In (Hooker, 2017) it is defined, that “Functional data is multivariate data with an ordering on the dimensions”. It means that this type of data consists of curves varying over a continuum, such as time, frequency, or wavelength. Thus, functional data is often present when measurements at various time points are analyzed. The curves of functional data are usually interdependent, which means that the measurement at a point, e.g., \(t_{i + 1}\), depends on measurements at some other points, e.g., \({t_1, ..., t_i}; i \in \mathbb{N}\).

As the most well-known machine learning techniques generally do not emphasize the interdependence between features, they are often not well suited for such tasks. Application of these techniques can lead to poor performance. Functional data analysis, on the other hand, tries to address this issue either by using algorithms particularly tailored to functional data or by transforming the functional covariates into a continuum (e.g., time, wavelength) nondependent feature space. For a more in-depth introduction to functional data analysis see, e.g. When the data are functions (Ramsay, J.O., 1982).

Each observation of a functional covariate in the data is an evaluation of a functional, i.e., it consists of measurements of a scalar value at various time (wavelength or another type of continuum) points. A single observation might then look like this:

Note: this is an example of spectroscopic data. NIR stands for “near infra-red radiation (light)”, UVVIS (you will find this below) – “ultra-violet and visible radiation (light)”, and in spectroscopy it is common to denote wavelengths as “lambda” \((\lambda)\). For the sake of simplicity, you can imagine the wavelengths as adjacent visible and invisible “colors” expressed as numbers.

How to model functional data?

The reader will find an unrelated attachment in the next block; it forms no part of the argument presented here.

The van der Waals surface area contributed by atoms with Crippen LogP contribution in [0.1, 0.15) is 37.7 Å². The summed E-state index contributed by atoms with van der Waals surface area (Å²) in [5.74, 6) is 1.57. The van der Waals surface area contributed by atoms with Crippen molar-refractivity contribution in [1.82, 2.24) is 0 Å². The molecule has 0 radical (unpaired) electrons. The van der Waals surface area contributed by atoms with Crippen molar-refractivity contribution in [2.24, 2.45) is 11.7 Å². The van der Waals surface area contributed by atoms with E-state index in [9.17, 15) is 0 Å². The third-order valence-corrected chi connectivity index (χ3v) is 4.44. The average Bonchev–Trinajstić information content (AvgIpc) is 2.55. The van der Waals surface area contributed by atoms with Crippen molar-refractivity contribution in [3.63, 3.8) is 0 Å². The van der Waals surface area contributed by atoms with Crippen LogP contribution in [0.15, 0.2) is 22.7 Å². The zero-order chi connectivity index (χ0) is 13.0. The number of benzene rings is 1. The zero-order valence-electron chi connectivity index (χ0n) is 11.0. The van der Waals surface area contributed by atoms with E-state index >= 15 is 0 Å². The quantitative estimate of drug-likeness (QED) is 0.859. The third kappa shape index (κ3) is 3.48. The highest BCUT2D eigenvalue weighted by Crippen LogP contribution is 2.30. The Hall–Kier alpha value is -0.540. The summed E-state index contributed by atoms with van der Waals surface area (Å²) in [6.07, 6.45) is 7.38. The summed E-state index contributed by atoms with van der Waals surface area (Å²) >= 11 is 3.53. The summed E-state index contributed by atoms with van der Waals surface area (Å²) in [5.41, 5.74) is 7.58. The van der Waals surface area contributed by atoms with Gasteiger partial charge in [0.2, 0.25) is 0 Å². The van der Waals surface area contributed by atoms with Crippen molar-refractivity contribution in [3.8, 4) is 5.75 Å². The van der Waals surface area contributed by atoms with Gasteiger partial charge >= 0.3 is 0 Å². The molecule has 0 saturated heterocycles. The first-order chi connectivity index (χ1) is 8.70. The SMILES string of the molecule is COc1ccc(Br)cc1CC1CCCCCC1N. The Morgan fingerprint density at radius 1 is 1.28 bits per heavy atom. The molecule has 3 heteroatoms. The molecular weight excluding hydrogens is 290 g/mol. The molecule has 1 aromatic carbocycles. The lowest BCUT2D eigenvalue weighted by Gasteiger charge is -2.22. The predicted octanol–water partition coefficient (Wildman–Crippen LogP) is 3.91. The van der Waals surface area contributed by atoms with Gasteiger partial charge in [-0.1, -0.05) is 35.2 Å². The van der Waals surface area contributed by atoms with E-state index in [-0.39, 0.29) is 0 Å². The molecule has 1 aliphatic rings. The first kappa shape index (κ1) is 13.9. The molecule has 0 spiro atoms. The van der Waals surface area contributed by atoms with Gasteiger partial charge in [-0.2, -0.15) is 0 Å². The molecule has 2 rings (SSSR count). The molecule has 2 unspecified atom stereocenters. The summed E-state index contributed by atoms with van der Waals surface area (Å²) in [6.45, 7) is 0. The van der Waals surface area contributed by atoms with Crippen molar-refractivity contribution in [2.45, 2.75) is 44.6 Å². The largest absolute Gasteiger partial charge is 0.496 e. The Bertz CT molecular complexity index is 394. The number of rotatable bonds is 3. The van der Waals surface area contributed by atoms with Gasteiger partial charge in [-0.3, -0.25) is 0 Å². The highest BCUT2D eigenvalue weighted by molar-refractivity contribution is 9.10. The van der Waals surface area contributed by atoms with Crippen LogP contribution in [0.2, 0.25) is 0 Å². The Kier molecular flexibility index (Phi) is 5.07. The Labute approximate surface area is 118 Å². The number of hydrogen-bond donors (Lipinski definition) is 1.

There are two commonly used approaches for analyzing functional data.

  • Directly analyze the functional data using a learner that is suitable for functional data on a task. Those learners have the prefixes classif.fda and regr.fda.

For more info on learners see fda learners. For this purpose, the functional data has to be saved as a matrix column in the data frame used for constructing the task. For more info on functional tasks, consider the following section.

  • Transform the task into a format suitable for standard classification or regression learners.

This is done by extracting non-temporal/non-functional features from the curves. Non-temporal features do not have any interdependence between each other, similarly to features in traditional machine learning. This is explained in more detail below.

Creating a task that contains functional features

The first step is to get the data in the right format. mlr expects a base::data.frame which consists of the functional features and the target variable as input. Functional data in contrast to numeric data have to be stored as a matrix column in the data frame. After that, a task that contains the data in a well-defined format is created. The tasks come in different flavors, such as makeClassifTask() and makeRegrTask(), which can be used according to the class of the target variable.

In the following example, the data is first stored as matrix columns using the helper function makeFunctionalData() for the fuelSubset data from package FDboost.

The data is provided in the following structure:

  • heatan is the target variable, in this case, a numeric value.
  • h2o is an additional scalar variable.
  • NIR and UVVIS are matrices containing the curve data. Each column corresponds to a single wavelength the data was sampled at. Each row indicates a single curve. NIR was measured at 231 wavelength points, while UVVIS was measured at 129 wavelength points.
  • nir.lambda and uvvis.lambda are numeric vectors of length 231 and 129 indicate the wavelength points the data was measured at. Each entry corresponds to one column of NIR and UVVIS respectively. For now, we ignore this additional information in mlr.